Vancouver-based GBL Architects have unveiled designs for Archetype, a mixed-use development in Vancouver’s newly revitalized False Creek Flats neighbourhood.
The development is centrally positioned within an emerging and dynamic district that caters to the city’s innovation economy. Archetype serves as an innovative precedent for a mixed-use residential, commercial, and light industrial integrated urban development.
Occupying half a city block, Archetype consolidates a diverse mix of programs within a well-considered urban design. The development is anchored on either side by two mid-rise towers, one residential and the other office, bridged by a residential podium and unified by a level of industrial units at grade.
The building’s mass distribution is further articulated by the insertion of an Arts Walk pedestrian connector that bisects the site physically separating the office tower from the podium and connected residential tower. The 8-m (25-ft) wide swath carved through the site is part of the city’s Arts Walk corridor designated to become an important link connecting creative activities across the district, including the new campus of Emily Carr University of Art + Design. In celebration of this unique urban connector, a graphic mural has been integrated into the adjacent elevations creating a dynamic façade that animates the section cut.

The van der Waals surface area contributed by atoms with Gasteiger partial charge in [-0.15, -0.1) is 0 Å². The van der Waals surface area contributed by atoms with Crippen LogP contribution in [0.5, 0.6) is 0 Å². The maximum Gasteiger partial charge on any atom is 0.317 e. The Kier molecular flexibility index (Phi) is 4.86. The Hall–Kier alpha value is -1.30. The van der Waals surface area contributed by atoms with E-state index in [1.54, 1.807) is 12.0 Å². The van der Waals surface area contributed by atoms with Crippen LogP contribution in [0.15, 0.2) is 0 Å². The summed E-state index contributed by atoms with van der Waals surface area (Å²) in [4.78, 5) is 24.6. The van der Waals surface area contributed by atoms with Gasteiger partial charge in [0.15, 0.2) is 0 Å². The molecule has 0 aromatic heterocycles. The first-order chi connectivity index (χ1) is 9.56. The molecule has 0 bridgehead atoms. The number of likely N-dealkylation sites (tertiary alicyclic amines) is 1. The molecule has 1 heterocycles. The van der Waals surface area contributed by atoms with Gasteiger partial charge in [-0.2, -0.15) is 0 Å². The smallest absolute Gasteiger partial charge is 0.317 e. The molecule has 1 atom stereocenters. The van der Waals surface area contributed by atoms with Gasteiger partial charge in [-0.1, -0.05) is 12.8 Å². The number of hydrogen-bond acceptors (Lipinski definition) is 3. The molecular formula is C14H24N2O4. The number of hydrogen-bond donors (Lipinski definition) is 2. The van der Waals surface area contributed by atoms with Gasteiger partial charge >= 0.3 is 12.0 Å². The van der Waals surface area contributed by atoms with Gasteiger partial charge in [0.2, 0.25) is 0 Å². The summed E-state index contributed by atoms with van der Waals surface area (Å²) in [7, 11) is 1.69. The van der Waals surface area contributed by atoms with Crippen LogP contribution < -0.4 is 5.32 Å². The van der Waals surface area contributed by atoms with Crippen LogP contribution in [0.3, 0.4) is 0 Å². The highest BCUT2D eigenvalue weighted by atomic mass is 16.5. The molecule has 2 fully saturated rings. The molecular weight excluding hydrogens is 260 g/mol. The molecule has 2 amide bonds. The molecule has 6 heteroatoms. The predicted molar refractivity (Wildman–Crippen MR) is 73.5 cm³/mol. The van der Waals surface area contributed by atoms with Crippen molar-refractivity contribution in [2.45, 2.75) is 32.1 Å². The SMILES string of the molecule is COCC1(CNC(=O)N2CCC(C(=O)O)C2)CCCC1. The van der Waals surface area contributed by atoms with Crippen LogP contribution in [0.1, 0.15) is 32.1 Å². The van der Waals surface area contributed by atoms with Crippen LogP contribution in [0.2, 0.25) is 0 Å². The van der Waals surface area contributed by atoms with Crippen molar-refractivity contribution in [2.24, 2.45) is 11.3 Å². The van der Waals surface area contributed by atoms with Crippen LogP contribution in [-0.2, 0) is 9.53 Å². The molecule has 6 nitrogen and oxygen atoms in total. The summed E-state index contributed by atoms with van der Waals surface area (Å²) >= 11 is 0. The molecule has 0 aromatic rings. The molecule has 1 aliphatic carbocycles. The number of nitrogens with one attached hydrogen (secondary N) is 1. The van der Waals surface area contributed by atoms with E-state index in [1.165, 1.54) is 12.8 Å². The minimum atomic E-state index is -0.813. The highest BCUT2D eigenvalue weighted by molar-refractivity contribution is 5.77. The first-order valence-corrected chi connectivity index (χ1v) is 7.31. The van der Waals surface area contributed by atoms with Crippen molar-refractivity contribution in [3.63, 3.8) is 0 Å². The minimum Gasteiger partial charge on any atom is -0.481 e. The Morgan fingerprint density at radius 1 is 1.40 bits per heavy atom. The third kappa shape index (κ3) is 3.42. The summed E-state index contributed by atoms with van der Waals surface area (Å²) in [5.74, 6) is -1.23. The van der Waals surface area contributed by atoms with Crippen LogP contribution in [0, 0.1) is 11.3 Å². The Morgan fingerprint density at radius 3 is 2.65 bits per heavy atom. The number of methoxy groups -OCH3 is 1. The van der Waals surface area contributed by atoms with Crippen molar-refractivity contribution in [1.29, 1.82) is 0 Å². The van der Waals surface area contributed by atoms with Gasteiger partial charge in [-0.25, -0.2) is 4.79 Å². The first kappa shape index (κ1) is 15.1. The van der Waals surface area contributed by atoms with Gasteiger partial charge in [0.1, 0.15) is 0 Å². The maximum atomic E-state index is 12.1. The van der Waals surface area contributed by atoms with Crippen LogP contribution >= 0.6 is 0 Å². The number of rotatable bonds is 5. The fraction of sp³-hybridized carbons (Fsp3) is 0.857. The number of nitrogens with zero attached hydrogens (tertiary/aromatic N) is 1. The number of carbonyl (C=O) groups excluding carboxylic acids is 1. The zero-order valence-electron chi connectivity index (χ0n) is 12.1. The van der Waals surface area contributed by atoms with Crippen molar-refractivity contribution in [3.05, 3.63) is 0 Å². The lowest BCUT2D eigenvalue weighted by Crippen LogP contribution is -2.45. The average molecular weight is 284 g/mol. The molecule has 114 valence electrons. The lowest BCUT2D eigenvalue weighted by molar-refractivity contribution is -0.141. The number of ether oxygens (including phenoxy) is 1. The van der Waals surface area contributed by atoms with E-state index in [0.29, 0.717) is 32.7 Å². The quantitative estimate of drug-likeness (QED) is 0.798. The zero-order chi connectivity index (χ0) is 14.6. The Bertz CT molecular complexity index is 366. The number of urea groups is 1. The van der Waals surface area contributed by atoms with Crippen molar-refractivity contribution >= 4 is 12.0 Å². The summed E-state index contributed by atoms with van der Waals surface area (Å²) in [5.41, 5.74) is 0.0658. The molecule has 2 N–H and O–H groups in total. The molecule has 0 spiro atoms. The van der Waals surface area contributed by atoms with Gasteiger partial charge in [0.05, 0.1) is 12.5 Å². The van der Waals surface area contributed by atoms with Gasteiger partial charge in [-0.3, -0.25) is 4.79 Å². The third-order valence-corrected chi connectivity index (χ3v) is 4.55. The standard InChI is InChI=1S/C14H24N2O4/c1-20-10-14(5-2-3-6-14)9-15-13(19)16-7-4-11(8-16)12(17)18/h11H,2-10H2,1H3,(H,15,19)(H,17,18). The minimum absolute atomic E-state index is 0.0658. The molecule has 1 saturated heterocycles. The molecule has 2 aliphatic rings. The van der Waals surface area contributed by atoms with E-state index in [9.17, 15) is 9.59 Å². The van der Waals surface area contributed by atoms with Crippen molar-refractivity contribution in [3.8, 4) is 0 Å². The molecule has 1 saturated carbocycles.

Entrance to the mid-rise office building is located off the main street where an external courtyard opens at grade creating a welcoming access point. The commercial building’s volume is a modern interpretation of the classic flat iron massing tiering upward and outward, maximizing the public space at grade, and usable office space above.
The site’s residential components have been strategically positioned away from the busy commercial street, with the main entry of the residential tower located closer to the quieter, more domestic in scale and character part of the site. The elongated mixed-use podium provides a well-proportioned bridging element between the two mid-rise buildings, while also providing an opportunity for accessible landscaping across its roof.
The industrial units located at grade have been designed with large expanses of glazed façades to maximize natural daylight toward the interiors while providing a strong visual connection outward. The double height street-oriented industrial units extend sequentially with the single level lane-oriented units, all designed for optimum flexibility in size, orientation, and frontage.
The material palette for the development is fitting for the emerging neighbourhood, harmonizing industrial cladding with a softer residential treatment to create an overall esthetic that sets a strong example for the False Creek Flats area.
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